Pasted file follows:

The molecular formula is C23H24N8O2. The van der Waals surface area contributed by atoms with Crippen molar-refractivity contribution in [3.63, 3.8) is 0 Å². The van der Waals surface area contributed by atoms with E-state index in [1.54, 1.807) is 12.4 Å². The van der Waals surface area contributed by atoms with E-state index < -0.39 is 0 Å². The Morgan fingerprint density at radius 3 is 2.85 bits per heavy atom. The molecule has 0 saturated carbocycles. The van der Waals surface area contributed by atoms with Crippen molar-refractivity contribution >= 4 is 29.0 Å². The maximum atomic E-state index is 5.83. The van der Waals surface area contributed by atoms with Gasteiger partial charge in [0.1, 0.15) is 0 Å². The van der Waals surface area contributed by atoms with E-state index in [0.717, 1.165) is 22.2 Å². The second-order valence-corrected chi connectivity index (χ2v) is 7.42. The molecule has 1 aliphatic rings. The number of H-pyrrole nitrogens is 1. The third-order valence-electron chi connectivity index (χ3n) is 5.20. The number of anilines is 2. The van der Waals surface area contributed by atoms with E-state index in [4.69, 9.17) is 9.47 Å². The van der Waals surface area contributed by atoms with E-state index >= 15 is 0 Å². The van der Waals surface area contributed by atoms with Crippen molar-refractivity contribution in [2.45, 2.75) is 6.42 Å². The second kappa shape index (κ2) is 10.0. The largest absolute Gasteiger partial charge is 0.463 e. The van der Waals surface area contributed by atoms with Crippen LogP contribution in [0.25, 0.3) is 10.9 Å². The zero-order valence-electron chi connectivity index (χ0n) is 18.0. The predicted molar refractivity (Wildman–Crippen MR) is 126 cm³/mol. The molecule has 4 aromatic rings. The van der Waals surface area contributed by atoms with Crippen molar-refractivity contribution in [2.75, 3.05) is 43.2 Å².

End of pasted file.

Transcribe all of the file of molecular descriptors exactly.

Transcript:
The molecular formula is C23H24N8O2. The van der Waals surface area contributed by atoms with Crippen molar-refractivity contribution in [3.63, 3.8) is 0 Å². The van der Waals surface area contributed by atoms with E-state index in [1.54, 1.807) is 12.4 Å². The van der Waals surface area contributed by atoms with E-state index < -0.39 is 0 Å². The Morgan fingerprint density at radius 3 is 2.85 bits per heavy atom. The molecule has 0 saturated carbocycles. The van der Waals surface area contributed by atoms with Crippen molar-refractivity contribution >= 4 is 29.0 Å². The maximum atomic E-state index is 5.83. The van der Waals surface area contributed by atoms with Gasteiger partial charge in [0.1, 0.15) is 0 Å². The van der Waals surface area contributed by atoms with E-state index in [0.717, 1.165) is 22.2 Å². The second-order valence-corrected chi connectivity index (χ2v) is 7.42. The molecule has 1 aliphatic rings. The number of H-pyrrole nitrogens is 1. The third-order valence-electron chi connectivity index (χ3n) is 5.20. The number of anilines is 2. The van der Waals surface area contributed by atoms with E-state index in [4.69, 9.17) is 9.47 Å². The van der Waals surface area contributed by atoms with E-state index >= 15 is 0 Å². The van der Waals surface area contributed by atoms with Crippen molar-refractivity contribution in [2.45, 2.75) is 6.42 Å². The second kappa shape index (κ2) is 10.0. The largest absolute Gasteiger partial charge is 0.463 e. The van der Waals surface area contributed by atoms with Crippen LogP contribution in [0.25, 0.3) is 10.9 Å². The zero-order valence-electron chi connectivity index (χ0n) is 18.0. The predicted molar refractivity (Wildman–Crippen MR) is 126 cm³/mol. The molecule has 4 aromatic rings. The van der Waals surface area contributed by atoms with Crippen molar-refractivity contribution in [2.75, 3.05) is 43.2 Å².